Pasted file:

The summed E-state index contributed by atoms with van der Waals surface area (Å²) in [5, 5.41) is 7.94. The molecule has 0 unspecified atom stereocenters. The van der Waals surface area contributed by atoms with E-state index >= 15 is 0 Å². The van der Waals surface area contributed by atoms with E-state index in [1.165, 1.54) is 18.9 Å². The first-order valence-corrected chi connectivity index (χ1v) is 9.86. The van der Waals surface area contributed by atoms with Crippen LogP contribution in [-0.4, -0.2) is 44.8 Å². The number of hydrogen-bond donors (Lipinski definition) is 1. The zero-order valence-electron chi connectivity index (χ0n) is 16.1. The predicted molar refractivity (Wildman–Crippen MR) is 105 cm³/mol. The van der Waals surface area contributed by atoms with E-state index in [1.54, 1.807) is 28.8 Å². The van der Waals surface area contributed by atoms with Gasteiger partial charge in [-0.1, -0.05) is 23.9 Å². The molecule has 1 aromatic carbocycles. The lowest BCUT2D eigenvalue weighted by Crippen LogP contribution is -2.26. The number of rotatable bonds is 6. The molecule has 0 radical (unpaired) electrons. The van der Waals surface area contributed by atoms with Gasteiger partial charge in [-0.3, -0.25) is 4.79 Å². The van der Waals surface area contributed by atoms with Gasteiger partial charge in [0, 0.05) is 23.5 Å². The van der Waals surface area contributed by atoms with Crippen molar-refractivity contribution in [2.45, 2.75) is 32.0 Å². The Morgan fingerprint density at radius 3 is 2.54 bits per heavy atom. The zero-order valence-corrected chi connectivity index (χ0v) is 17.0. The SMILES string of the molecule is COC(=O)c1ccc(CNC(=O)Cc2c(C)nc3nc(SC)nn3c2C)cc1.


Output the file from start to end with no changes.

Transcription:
The summed E-state index contributed by atoms with van der Waals surface area (Å²) in [5, 5.41) is 7.94. The molecule has 0 unspecified atom stereocenters. The van der Waals surface area contributed by atoms with E-state index >= 15 is 0 Å². The van der Waals surface area contributed by atoms with E-state index in [1.165, 1.54) is 18.9 Å². The first-order valence-corrected chi connectivity index (χ1v) is 9.86. The van der Waals surface area contributed by atoms with Crippen LogP contribution in [-0.4, -0.2) is 44.8 Å². The number of hydrogen-bond donors (Lipinski definition) is 1. The zero-order valence-electron chi connectivity index (χ0n) is 16.1. The predicted molar refractivity (Wildman–Crippen MR) is 105 cm³/mol. The van der Waals surface area contributed by atoms with E-state index in [1.54, 1.807) is 28.8 Å². The van der Waals surface area contributed by atoms with Gasteiger partial charge in [-0.1, -0.05) is 23.9 Å². The molecule has 1 aromatic carbocycles. The lowest BCUT2D eigenvalue weighted by Crippen LogP contribution is -2.26. The number of rotatable bonds is 6. The molecule has 0 radical (unpaired) electrons. The van der Waals surface area contributed by atoms with Gasteiger partial charge in [-0.3, -0.25) is 4.79 Å². The van der Waals surface area contributed by atoms with Gasteiger partial charge in [0, 0.05) is 23.5 Å². The van der Waals surface area contributed by atoms with Crippen molar-refractivity contribution in [2.45, 2.75) is 32.0 Å². The Morgan fingerprint density at radius 3 is 2.54 bits per heavy atom. The zero-order valence-corrected chi connectivity index (χ0v) is 17.0. The SMILES string of the molecule is COC(=O)c1ccc(CNC(=O)Cc2c(C)nc3nc(SC)nn3c2C)cc1.